The mentally ill prefer Bush, fertile men have more sons than daughters, and deja vu is explained—again.

Build-A-Universe
So, you want to build a universe? Great! Anyone can do it with the right equipment. Columbia physicist Brian Greene has broadcast step-by-step instructions for creating a universe of your very own. First, you will need a “seed” that will eventually grow into your universe. Greene recommends a mini black hole. To make your mini black hole, simply take an object and condense it to fit into its Schwarzchild radius, the size at which, according to general relativity, it will collapse into a gravitational singularity. If you want to use your 150 pound coworker, for example, you’ll need to squeeze him into a sphere with a radius of 10-25 meters. It’ll be cozy, sure, but soon he’ll have a whole universe to himself. Then you’ll need to turn your mini black hole into a universe by generating a repulsive force. Luckily, gravity may have a repulsive component, so all you need to do to create your Biggish Bang is to get the repulsive side to dominate! This is left as an exercise for the reader.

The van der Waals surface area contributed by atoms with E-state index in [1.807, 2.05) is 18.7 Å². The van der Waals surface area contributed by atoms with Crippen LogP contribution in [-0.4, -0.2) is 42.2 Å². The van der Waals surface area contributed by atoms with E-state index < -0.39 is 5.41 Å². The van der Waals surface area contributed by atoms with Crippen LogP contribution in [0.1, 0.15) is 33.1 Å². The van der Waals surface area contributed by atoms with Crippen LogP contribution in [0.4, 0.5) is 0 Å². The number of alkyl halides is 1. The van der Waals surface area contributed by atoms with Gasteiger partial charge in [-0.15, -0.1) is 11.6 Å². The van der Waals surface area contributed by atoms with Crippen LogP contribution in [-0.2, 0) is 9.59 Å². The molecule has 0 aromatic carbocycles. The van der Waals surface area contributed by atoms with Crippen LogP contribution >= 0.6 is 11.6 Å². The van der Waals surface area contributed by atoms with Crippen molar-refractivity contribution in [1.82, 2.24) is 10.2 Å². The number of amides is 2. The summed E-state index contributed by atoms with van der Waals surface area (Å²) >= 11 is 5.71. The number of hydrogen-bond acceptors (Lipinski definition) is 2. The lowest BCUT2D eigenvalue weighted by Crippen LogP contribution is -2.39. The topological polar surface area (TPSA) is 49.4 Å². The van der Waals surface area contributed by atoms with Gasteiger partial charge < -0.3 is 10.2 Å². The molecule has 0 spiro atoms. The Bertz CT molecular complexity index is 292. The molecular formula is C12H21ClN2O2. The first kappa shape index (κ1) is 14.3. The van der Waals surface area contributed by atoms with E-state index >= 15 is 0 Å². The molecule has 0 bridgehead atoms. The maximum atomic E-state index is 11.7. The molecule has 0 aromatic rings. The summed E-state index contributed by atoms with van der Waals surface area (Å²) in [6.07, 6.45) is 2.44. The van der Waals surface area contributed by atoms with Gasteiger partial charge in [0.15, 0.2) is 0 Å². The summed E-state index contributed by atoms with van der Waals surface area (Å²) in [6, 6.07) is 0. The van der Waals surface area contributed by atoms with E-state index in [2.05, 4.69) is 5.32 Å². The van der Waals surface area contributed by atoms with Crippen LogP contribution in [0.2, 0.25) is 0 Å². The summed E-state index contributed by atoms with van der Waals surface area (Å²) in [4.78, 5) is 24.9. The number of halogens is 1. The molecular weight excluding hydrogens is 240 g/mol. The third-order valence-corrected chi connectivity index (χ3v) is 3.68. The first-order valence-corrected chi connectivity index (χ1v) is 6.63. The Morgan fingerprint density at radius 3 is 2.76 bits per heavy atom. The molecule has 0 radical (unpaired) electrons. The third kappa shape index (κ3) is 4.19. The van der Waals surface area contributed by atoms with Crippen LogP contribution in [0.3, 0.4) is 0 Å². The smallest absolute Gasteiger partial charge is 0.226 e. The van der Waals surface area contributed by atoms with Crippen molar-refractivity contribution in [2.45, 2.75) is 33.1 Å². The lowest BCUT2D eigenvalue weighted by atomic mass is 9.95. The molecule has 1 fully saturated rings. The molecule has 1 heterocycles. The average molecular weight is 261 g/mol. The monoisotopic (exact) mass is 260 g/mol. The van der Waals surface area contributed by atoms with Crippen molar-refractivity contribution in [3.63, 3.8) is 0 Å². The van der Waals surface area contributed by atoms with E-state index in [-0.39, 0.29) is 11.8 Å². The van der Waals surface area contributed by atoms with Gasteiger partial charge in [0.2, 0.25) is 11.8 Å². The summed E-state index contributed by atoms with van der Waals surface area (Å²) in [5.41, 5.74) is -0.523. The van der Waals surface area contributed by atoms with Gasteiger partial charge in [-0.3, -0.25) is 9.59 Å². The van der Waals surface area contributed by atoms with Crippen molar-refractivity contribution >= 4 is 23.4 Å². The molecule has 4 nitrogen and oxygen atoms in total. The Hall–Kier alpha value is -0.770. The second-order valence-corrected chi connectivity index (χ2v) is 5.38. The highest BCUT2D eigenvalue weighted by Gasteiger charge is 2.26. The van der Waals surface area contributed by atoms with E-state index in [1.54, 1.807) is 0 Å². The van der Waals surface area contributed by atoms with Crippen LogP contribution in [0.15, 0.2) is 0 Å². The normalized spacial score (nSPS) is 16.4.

Crazy Conservatives
Would you have to be insane to vote for George W. Bush? Well, no. But if the conclusions of a recent study hold up, it couldn’t hurt. During the 2004 presidential election, a social work master’s student at Southern Connecticut State University surveyed 69 psychiatric outpatients, and he found the more severe the person’s psychosis, the more likely he or she was to vote for President Bush. While the study was designed as an advocacy project—researcher Christopher Lohse said he hoped to get out the mentally ill vote—when the survey results were analyzed, a clear trend emerged. Lohse said that his results imply that psychotic patients prefer an authoritative leader, pointing to a 1977 study showing that psychiatric patients preferred Nixon over McGovern. The results are certainly preliminary—the small sample size, unconventional methodology, and potential alternative interpretations all present limitations—methinks the Republican party may soon become a strong advocate for rights for the mentally ill.